Scale Taken to New Levels

Scale is a trademark of Abstract Expressionism. A number of the artists had been influenced by the experience of painting murals for the New Deal’s Federal Art Project, with many going on to favor monumental canvases that almost engulf the viewer. Abstract Expressionist art invites artist and viewer to meet. While the artist expresses their emotions and conveys a sense of their presence in the work, the viewer’s perception is the final component in the mix. Abstract painting “confronts you,” Pollock said in 1950. As the Rothko Chapel in Houston exemplifies, the intensity of this encounter can be heightened by the way the work is displayed.

Abstract Expressionism Was Not Just about Painting

While it is the paintings of artists like Pollock and Rothko that are best-known today, Abstract Expressionism encompassed a much wider range of media than is often realized. Sculpture, collage, and photography were especially prominent during the period. Artists such as David Smith became known for large-scale outdoor sculptures and public art, while Aaron Siskind sought to capture the same kind of energy and movement in his photography that Pollock was attempting to evoke through action painting. Hans Namuth, meanwhile, became best known for his photographic portraits of Pollock at work in his studio.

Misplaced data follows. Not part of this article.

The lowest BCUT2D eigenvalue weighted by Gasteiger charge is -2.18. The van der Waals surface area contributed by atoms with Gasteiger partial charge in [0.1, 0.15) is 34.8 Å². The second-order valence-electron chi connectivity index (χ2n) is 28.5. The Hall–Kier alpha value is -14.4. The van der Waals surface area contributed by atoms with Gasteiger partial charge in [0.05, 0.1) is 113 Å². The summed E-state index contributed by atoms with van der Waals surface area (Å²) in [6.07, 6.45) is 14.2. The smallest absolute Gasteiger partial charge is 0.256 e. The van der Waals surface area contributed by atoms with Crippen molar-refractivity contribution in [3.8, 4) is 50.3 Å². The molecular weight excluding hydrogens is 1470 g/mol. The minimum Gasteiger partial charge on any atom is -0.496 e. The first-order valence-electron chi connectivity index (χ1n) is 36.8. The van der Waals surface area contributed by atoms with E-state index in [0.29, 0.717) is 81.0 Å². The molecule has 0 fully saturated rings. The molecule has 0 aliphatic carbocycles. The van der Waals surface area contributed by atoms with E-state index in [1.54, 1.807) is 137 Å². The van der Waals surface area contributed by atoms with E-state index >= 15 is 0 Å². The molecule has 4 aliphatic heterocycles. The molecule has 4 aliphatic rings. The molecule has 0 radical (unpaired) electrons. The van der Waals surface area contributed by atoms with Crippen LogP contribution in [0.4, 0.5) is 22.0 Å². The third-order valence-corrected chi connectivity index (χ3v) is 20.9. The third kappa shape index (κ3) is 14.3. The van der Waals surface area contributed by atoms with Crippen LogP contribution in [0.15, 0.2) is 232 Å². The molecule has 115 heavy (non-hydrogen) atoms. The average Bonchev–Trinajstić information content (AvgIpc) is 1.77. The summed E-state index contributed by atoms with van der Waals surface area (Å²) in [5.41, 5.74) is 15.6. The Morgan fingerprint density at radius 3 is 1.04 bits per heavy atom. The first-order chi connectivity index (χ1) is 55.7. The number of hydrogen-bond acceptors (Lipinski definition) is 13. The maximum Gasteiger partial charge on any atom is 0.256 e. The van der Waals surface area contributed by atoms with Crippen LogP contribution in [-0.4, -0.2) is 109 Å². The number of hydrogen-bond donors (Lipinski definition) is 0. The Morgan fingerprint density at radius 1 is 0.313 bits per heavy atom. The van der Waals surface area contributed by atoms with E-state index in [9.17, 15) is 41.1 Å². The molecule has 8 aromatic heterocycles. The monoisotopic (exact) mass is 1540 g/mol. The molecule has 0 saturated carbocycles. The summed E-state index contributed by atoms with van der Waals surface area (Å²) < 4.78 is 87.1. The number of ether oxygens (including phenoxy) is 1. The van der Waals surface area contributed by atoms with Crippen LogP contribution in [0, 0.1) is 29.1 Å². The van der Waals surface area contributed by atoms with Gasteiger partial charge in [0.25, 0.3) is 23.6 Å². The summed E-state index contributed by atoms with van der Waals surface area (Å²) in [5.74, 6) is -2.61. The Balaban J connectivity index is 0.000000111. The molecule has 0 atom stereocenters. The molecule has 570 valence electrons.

They Celebrated Art, and Each Other

Although Pollock shot to fame almost instantly, for many of the movement’s other artists, recognition came slowly, if at all. The role of the critic was important in this process. Robert Motherwell and Barnett Newman both worked as critics in addition to their artistic practice. They—along with Clement Greenberg and Harold Rosenberg—helped to celebrate the movement and garner wider public attention. But the artists also supported each other: in 1949, they founded the Artists’ Club to provide a venue for eating, drinking, debating art, and organizing exhibitions.

Two daring women

Although the most prominent Abstract Expressionists were mostly men, their significance was partly due to the resolve and support of two women: Peggy Guggenheim and Betty Parsons. These two gallerists approached the art market in different ways, which was evident in many aspects, from the design of their exhibition spaces to the relationships and agreements they reached with the artists they represented. The unique Art of This Century, designed entirely by Frederick Kiesler for Peggy Guggenheim, was in stark contrast with the modern open spaces painted white of the Betty Parsons Gallery. Whereas Guggenheim’s patronage and collecting activities were mixed with her personal relationships, Parsons signed detailed contracts with the artists and gave them free rein to select and hang their shows.